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Among the various ways that the pandemic has disrupted my life, ranking in the middle is interference in photography projects. This may seem trivial to outsiders. However, they’re essential for professional growth and mental health. Having a creative outlet, and doing it with a mission, is my way of staying sane (relative to the baseline :)).
Most of my current photography projects involved mass transit and interactions with people, so I had to “move up” a project that I had my sights on for a while. It involves very little interaction with people, and I can save those parts of the project for later when it’s safe.
This project is also very research-intensive with regard to location, and I wanted to show you how I’ve made this process much easier using the Gaia GPS smartphone app.
Planning a location-based photography project
Part of the fun of a location-based photography project is just driving around and seeing what you find.
But you need to have some semblance of focus and organization to keep the photography project going in the right direction. An outline, if you will. Where do you need to go, when should you go there, and how will you get there?
Gaia GPS has been a godsend for me for use in Search and Rescue, backpacking trips, car camping, and day hikes. I won’t go into all the reasons here; I only recently discovered its applicability in planning a photography project.
I also won’t go into the details about my project since I’d like to compile the work before sharing it with the world. Let’s just say it includes many natural and cultural features in the Eastern Sierra of California, specifically the US395 corridor in Mono and Inyo Counties, a drive of just a few hours for me.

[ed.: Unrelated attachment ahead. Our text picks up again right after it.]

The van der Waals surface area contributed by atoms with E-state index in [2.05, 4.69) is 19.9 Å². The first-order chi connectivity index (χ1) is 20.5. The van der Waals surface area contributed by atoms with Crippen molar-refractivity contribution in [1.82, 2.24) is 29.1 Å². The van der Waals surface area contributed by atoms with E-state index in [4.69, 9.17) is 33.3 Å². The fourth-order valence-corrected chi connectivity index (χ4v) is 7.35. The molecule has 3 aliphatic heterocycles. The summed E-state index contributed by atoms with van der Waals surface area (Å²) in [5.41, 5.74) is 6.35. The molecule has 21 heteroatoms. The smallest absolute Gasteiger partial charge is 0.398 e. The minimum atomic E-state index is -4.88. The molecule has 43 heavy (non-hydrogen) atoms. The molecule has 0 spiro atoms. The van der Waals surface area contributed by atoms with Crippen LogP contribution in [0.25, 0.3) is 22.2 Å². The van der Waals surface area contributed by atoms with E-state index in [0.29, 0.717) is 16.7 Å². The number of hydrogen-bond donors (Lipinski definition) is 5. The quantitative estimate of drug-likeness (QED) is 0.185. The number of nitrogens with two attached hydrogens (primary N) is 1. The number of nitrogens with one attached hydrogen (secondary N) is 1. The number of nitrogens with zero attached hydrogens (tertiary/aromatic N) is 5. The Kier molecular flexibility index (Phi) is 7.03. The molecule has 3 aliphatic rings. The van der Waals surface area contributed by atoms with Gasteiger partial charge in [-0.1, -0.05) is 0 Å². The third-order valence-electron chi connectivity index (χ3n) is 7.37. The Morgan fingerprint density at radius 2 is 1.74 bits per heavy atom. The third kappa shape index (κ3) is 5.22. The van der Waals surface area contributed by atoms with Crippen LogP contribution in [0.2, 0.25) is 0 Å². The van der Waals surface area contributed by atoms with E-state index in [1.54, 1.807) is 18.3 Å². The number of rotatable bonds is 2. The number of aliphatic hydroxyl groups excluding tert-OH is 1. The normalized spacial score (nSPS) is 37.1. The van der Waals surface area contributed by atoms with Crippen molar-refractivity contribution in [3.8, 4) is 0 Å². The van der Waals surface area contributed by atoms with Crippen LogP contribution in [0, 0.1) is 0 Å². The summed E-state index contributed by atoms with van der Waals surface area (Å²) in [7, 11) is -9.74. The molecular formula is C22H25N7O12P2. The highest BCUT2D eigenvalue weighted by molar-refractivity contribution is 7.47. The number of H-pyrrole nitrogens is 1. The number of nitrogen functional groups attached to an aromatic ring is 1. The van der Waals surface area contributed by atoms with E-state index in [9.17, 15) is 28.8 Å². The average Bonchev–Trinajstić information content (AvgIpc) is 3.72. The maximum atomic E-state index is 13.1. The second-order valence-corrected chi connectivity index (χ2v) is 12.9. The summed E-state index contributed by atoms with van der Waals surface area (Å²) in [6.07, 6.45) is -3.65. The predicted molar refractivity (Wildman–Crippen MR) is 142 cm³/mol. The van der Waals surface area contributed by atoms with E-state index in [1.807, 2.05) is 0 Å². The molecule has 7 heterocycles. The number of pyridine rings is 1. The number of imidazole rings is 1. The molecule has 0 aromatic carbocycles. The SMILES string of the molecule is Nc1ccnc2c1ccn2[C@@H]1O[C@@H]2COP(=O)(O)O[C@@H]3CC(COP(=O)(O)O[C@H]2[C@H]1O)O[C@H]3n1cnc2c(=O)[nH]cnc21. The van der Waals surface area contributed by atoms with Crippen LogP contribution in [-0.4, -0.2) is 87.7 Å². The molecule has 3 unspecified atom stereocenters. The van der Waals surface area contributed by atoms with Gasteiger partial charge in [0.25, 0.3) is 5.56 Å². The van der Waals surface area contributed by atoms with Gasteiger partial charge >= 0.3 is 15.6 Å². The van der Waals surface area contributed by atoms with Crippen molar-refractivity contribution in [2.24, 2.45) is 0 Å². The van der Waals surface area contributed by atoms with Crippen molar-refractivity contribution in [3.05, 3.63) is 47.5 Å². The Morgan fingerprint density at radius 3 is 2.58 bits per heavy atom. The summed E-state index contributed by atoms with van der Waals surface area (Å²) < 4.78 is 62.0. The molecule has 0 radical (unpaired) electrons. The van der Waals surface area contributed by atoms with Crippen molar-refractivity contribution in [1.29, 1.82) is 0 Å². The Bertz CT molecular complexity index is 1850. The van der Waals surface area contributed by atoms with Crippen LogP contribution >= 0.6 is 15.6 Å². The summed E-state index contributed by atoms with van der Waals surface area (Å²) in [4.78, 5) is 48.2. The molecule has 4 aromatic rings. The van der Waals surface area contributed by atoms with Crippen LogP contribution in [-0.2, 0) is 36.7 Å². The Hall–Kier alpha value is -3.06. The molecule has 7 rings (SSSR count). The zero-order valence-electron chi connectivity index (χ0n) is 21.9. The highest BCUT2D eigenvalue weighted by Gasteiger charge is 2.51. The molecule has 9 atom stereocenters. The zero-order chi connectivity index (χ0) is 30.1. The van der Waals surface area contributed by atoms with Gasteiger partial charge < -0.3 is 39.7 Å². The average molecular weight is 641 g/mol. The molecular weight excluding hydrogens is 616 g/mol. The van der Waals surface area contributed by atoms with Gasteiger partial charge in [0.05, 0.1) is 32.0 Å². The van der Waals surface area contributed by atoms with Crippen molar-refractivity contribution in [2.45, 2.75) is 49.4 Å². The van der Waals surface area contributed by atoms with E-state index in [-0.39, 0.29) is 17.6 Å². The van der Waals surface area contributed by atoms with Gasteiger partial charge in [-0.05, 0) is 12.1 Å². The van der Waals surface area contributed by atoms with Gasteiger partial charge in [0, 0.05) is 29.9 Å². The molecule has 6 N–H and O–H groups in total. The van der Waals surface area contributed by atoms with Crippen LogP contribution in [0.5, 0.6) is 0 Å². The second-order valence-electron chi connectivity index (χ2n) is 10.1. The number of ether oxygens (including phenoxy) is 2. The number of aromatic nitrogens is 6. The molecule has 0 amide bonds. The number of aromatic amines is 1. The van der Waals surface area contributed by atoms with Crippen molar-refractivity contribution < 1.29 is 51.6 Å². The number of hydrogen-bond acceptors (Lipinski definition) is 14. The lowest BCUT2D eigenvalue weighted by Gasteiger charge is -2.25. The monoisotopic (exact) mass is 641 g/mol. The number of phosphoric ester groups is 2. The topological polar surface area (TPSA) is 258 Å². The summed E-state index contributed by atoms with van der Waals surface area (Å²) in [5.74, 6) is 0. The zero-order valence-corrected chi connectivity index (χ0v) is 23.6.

I will also demonstrate this on Gaia’s web-based interface, which I prefer to use for the planning phase, saving the “devices” for the field phase.
You’ll have some idea of where, what, and why when planning a photography project. Much of this discovery will be made via other sources on the Internet or your own local knowledge.
But you can use Gaia GPS to find new things.
While scrolling through the map in an area you think you want to photograph, you can use Gaia’s layers to find new features on different maps.
Take the example below.
- The first map (the base layer) doesn’t show much at all in this area except for a few springs.
- I turned on the USGS Topo layer which revealed a mess of information. After zooming in, you can see it’s a large mine complex.
- Turning on the World Imagery layer shows that some of the structures are still there.
Other layers that will help you with discovery include:
- National Park Service Visitor Maps
- USFS Recreation Sites Overlay
- NatGeo Trails Illustrated Maps
- And a number of other open-sourced maps available as layers
Just like adding pins to a map, I add waypoints at all of the locations I want to photograph. But you can do so much more too.
Instead of just your standard default pin, assigning a custom icon to the pin lets me quickly see what kind of feature this is. I’m a very visual person, and this allows me to build a catalog in my brain of where each type of feature is.
Gaia GPS lets you put waypoints into folders.
As mentioned earlier, I have a mix of both natural and cultural features in this project. Putting all waypoints in one folder could quickly get messy, so I’ve created subfolders for Natural and Cultural within my photography project folder.
I have my waypoints I want to photograph – but how can I access them, if at all?
Gaia GPS has a Private Land layer for the U.S. It outlines boundaries and shows you who owns the land. When you click on an area, it will show you who owns the land; around here, there are a lot of Unknown owners.
Based on other map labels, I know this is National Forest land – public. There are some private holdings nearby I need to be careful of.
If I can’t get to a location because it’s on private land, I might look for areas to photograph the site from.